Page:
The idea of requiring a union, without a secret ballot election, if labor organizers can obtain a majority of "cards" from employees seems like both a big idea and a bad idea.(See below.) If Republicans were smart and confident, wouldn't they make a big deal of this--drag the debate in Congress out to give it more prominence, highlighting Obama's support for this change which (more than any tax cut) would alter the very texture of the economy? Voters--even many socially liberal peacenik voters--traditionally worry that if Dems gain full power they will a) serve their special interests and b) cripple American capitalism in a fit of leftish nostalgia. This bill legitimately triggers both fears. ...
P.S.: I don't think this is an endorsement Obama had to make for political reasons. As Dick Morris says, he's sitting pretty--he can be anything he wants to be. He could be a lot more Gary Hartish! He must want to be an old-fashioned unionizer. [But he has to win the Iowa caucuses, dominated by unions--ed Teachers' unions! They're already organized. They don't need no stinking card-check.** As for New Hampshire--look what the unions did for Mondale in 1984. ... And if Obama doesn't really believe in the card-check, wouldn't it still be smart for the GOPs to make him pay a price for selling out to the unions? That's a lot more important sign that he's a business-as-usual pol than his failure to repudiate David Geffen for taking some heartfelt shots at the Clintons.. ... ] ...
**--Update: Ryan Sager emails from NY: "NYC's [United Federation of Teachers chief] Randi Weingarten would be interested to hear teachers unions don't want card check. It's how they plan to destroy the charter school movement here." Good point. But is that also true in Iowa?
Supplemental reading: Ford is one example of how the Wagner Act unionism Obama wants to spread really can undermine the economy--according to this Friday WSJ report [$], the company has begun a belated round of attempts to wrest concessions from UAW locals in an attempt to eliminate the $250/vehicle disadvantage currently imposed by union-backed work rules. Remember that the majestic layering of work rule upon work rule was once considered the glory of the Wagner Act, back in the 1950s. The rules served to protect not a special interest, but special interests within a special interest--e.g. skilled job classifications within the UAW whose members didn't have to pitch in and sweep floors, etc. with everyone else. The rules just weren't very good at creating efficient factories, at least compared with Japanese plants where change was continuous and there was only one job classification: "Production." ....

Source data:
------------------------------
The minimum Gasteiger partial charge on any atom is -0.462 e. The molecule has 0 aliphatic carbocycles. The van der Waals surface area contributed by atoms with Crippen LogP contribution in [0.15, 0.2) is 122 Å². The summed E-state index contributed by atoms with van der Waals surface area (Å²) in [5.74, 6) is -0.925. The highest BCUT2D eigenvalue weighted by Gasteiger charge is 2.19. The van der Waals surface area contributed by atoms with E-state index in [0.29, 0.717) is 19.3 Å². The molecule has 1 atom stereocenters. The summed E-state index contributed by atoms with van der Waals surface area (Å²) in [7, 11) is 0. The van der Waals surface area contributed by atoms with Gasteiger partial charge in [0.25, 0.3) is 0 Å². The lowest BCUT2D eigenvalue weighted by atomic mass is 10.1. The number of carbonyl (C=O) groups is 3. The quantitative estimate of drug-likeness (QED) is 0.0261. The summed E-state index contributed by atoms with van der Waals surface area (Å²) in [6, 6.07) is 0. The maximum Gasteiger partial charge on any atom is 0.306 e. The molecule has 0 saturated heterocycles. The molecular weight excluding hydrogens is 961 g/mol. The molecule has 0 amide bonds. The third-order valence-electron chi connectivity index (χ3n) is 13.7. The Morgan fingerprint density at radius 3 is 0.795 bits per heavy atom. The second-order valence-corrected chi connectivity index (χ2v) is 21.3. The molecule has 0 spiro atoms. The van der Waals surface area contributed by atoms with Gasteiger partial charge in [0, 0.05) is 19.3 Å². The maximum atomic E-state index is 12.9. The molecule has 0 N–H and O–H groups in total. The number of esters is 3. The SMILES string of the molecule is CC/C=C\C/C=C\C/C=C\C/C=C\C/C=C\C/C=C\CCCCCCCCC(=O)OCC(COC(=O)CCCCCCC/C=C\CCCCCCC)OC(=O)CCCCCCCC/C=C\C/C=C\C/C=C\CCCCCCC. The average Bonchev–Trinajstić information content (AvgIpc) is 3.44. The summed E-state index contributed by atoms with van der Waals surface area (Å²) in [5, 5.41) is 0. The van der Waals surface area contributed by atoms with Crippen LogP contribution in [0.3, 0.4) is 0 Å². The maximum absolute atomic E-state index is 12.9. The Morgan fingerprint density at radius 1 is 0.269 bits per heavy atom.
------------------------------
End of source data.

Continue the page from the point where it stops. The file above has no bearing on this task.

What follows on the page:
Without Wagner Act unionism a) these rules wouldn't exist in the first place and b) if they did, Ford wouldn't have to engage in a too-little-too-late teethpulling exercise only when it stood poised on the brink of bankruptcy (as consumers bought cars where the $250 has gone to improve the quality of materials in the interior). .. ... Nor does the WSJ piece convince you that Ford will be successful even now:
Some work-rule changes remain beyond reach for Ford. At the Dearborn Truck Assembly factory, for instance, if the company wants to bring in an outside company for specialized repairs to its assembly equipment, it must also pay the same number of company repairmen to work.
There's one problem Toyota doesn't have. ... Why would most of Toyota's American workers choose not to unionize? Must be their employer's unfair labor practices. ...
P.P.S.: Kevin Drum demands that opponents of extending unionization "propose an alternative" means of boosting stagnant wages. That assumes unionization is an effective method, which I would dispute. (During the 1980s, for example, powerful unions did succeed in protecting their members. They didn't succeed in protecting the general mass of workers from the resulting stagflation and loss of competititiveness.) But since Drum asks, here's an alternative:
1) Continued economic growth: Drum claims the idea that "tight labor markets" increase median wages is "pie in the sky." Except in the late '90s, when they worked bigtime, and last year, when the post-2001 expansion had finally gone on long enough for them to start working again. I recommend David Leonhardt's January 3 NYT analysis.
2) Control immigration so unskilled immigrants don't undermine the bargaining power of workers in the tight labor market; and
3) Universal health care--which would in effect be a big wage increase, and a bigger increase in peace of mind and ability to switch jobs.
In short, Clintonism--plus 'don't forget border control'. ... 2:15 P.M. link
Do It Once, Do It Late ... : Playing its traditional role, the LAT comes in with a long thorough, diligent report on the Geffen-Clinton relationship that serves to kill off any further interest in the subject. ... What passes for a juicy bit: A Clinton aide calls Geffen a "whiner." That's it. ...[Also Geffen was "intrigued by [Clinton's] mix of Arkansas informality, wonkish fluency and political shrewdness."--ed . Well, that's that then. Nothing more to see here. ...] .. 1:34 P.M.
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